Why don’t those claiming CRT is only a high-level law/graduate school theory recognize this, especially as they are smart and educated? Because they are wrapped up in their high-level scholarly world and have had little reason to pay attention to how their ideas have spread. That’s how academics work. There are costs involved in learning how ideas spread and get used, but little to no professional rewards for doing so.

So these top scholars are quite literally speaking to the current political debate out of a deep ignorance, not about CRT as a theory, but about its dissemination beyond the academy. On the other hand, by writing about how nobody properly understands CRT except them, they get the emotional payoff of intellectual superiority.

On the other hand, when does a theory get so thinned out that it’s not actually that theory anymore? Just because some defenders and many critics say that what is now taught in K-12 is Critical Race Theory doesn’t mean it really is. Much of it clearly is not. CRT’s defenders at lower academic levels like to say that it’s just the facts about the history of race, and they use that claim of simplicity to suggest that opponents of CRT are just opposed to teaching about slavery, or about racial disparities in policing.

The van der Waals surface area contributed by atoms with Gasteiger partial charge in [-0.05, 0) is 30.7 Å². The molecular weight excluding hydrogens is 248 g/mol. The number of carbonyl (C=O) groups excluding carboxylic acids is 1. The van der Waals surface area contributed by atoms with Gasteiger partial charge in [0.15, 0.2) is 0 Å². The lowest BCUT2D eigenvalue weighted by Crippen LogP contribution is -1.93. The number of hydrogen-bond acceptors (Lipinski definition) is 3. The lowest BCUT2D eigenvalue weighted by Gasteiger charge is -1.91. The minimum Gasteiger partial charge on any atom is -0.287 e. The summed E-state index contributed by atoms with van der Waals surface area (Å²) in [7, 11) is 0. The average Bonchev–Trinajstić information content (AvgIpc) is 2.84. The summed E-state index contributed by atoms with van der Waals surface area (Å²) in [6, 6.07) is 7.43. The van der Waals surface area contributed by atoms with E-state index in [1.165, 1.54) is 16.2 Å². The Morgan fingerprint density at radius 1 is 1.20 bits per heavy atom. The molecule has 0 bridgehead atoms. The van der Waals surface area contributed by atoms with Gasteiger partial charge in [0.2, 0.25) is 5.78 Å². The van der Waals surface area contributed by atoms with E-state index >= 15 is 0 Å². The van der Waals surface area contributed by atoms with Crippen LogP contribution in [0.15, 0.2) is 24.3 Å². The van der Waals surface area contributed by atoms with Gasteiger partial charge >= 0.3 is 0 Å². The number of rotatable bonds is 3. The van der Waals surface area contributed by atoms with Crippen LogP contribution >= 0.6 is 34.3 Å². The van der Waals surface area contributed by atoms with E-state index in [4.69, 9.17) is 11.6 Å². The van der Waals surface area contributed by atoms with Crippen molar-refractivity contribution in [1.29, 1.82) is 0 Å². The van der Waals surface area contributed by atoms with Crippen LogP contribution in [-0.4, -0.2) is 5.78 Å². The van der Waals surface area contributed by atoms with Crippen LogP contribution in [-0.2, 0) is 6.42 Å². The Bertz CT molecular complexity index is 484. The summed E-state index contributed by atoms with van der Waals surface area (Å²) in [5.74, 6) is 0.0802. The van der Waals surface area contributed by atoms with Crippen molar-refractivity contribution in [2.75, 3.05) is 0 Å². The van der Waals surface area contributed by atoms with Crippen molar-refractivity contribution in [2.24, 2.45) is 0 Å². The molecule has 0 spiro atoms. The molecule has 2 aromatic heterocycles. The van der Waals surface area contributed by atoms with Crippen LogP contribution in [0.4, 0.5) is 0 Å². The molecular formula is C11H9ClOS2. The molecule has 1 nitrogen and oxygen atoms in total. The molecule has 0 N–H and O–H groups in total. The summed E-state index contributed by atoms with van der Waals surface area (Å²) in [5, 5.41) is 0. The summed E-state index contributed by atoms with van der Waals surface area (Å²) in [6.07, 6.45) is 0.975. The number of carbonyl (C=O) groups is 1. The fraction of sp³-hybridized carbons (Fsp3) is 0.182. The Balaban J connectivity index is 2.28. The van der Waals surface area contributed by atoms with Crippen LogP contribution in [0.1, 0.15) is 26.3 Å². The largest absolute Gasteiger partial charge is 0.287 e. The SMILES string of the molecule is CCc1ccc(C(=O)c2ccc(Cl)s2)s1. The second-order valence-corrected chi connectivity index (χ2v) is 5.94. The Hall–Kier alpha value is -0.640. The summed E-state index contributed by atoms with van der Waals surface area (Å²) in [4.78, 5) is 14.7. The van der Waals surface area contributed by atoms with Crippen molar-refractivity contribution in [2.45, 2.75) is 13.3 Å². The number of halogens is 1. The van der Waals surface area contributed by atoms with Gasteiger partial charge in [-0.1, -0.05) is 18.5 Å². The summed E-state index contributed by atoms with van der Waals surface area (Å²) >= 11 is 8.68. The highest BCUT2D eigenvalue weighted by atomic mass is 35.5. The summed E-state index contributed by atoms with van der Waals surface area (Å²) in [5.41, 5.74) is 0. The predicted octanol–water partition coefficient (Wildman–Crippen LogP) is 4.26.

But that’s clearly incorrect. CRT could not be a high-level academic theory if that’s all it was. Rather, it’s a theoretical approach to explaining that history. It’s not just the facts, but a theoretical explanation of how those facts came to be, how they persist, and how the past continues to affect the present. One can quite readily agree with these well-known facts and not be a critical race theorist simply by fitting them into a different theoretical structure. This is, in fact, the nature of all theoretical debates – they’re not about facts, but about meaning.